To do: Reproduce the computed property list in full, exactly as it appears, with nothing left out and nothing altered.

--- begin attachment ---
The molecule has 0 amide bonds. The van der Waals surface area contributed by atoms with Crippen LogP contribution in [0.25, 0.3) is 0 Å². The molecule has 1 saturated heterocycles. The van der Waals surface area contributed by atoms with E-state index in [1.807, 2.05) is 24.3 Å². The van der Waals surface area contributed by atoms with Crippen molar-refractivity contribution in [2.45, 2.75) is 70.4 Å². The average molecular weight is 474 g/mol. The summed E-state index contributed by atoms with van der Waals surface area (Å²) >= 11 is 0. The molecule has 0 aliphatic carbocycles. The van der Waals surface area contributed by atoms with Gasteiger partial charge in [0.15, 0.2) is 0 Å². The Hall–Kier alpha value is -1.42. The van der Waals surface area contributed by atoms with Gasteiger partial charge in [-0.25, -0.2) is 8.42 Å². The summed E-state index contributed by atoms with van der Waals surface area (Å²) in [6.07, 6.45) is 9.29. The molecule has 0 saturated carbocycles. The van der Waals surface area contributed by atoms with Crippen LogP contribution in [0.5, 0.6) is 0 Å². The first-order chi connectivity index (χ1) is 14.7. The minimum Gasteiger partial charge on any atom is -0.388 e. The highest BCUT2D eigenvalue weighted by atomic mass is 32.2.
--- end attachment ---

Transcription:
The molecule has 0 amide bonds. The van der Waals surface area contributed by atoms with Crippen LogP contribution in [0.25, 0.3) is 0 Å². The molecule has 1 saturated heterocycles. The van der Waals surface area contributed by atoms with E-state index in [1.807, 2.05) is 24.3 Å². The van der Waals surface area contributed by atoms with Crippen molar-refractivity contribution in [2.45, 2.75) is 70.4 Å². The average molecular weight is 474 g/mol. The summed E-state index contributed by atoms with van der Waals surface area (Å²) >= 11 is 0. The molecule has 0 aliphatic carbocycles. The van der Waals surface area contributed by atoms with Gasteiger partial charge in [0.15, 0.2) is 0 Å². The Hall–Kier alpha value is -1.42. The van der Waals surface area contributed by atoms with Gasteiger partial charge in [-0.25, -0.2) is 8.42 Å². The summed E-state index contributed by atoms with van der Waals surface area (Å²) in [6.07, 6.45) is 9.29. The molecule has 0 saturated carbocycles. The van der Waals surface area contributed by atoms with Crippen LogP contribution in [0.5, 0.6) is 0 Å². The first-order chi connectivity index (χ1) is 14.7. The minimum Gasteiger partial charge on any atom is -0.388 e. The highest BCUT2D eigenvalue weighted by atomic mass is 32.2.